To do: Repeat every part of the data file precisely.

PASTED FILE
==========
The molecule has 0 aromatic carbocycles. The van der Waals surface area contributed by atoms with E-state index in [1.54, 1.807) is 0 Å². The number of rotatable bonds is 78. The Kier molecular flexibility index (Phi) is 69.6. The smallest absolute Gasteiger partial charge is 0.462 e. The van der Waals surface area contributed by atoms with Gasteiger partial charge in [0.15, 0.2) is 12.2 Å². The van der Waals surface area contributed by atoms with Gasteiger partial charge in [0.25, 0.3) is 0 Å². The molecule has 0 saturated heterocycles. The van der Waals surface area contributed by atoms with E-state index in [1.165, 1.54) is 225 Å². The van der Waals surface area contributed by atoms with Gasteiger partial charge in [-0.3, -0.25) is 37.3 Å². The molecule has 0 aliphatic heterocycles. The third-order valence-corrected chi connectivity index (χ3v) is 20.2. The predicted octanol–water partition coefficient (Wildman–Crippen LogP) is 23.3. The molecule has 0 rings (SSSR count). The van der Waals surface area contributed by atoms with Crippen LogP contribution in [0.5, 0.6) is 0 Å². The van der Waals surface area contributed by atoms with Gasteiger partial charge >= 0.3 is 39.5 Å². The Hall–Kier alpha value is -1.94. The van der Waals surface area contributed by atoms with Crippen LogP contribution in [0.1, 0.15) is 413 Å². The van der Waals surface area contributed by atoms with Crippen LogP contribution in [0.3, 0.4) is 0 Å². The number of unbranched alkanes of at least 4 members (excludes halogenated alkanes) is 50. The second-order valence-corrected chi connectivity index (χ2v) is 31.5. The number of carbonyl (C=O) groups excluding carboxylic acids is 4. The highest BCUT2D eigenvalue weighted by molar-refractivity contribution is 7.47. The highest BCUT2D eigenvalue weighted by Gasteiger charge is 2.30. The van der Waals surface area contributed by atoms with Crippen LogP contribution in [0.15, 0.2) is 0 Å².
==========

The molecule has 0 aromatic carbocycles. The van der Waals surface area contributed by atoms with E-state index in [1.54, 1.807) is 0 Å². The number of rotatable bonds is 78. The Kier molecular flexibility index (Phi) is 69.6. The smallest absolute Gasteiger partial charge is 0.462 e. The van der Waals surface area contributed by atoms with Gasteiger partial charge in [0.15, 0.2) is 12.2 Å². The van der Waals surface area contributed by atoms with Gasteiger partial charge in [0.25, 0.3) is 0 Å². The molecule has 0 saturated heterocycles. The van der Waals surface area contributed by atoms with E-state index in [1.165, 1.54) is 225 Å². The van der Waals surface area contributed by atoms with Gasteiger partial charge in [-0.3, -0.25) is 37.3 Å². The molecule has 0 aliphatic heterocycles. The third-order valence-corrected chi connectivity index (χ3v) is 20.2. The predicted octanol–water partition coefficient (Wildman–Crippen LogP) is 23.3. The molecule has 0 rings (SSSR count). The van der Waals surface area contributed by atoms with Crippen LogP contribution in [0.5, 0.6) is 0 Å². The van der Waals surface area contributed by atoms with Gasteiger partial charge >= 0.3 is 39.5 Å². The Hall–Kier alpha value is -1.94. The van der Waals surface area contributed by atoms with Crippen LogP contribution in [0.1, 0.15) is 413 Å². The van der Waals surface area contributed by atoms with Crippen LogP contribution in [0.3, 0.4) is 0 Å². The number of unbranched alkanes of at least 4 members (excludes halogenated alkanes) is 50. The second-order valence-corrected chi connectivity index (χ2v) is 31.5. The number of carbonyl (C=O) groups excluding carboxylic acids is 4. The highest BCUT2D eigenvalue weighted by molar-refractivity contribution is 7.47. The highest BCUT2D eigenvalue weighted by Gasteiger charge is 2.30. The van der Waals surface area contributed by atoms with Crippen LogP contribution in [0.15, 0.2) is 0 Å².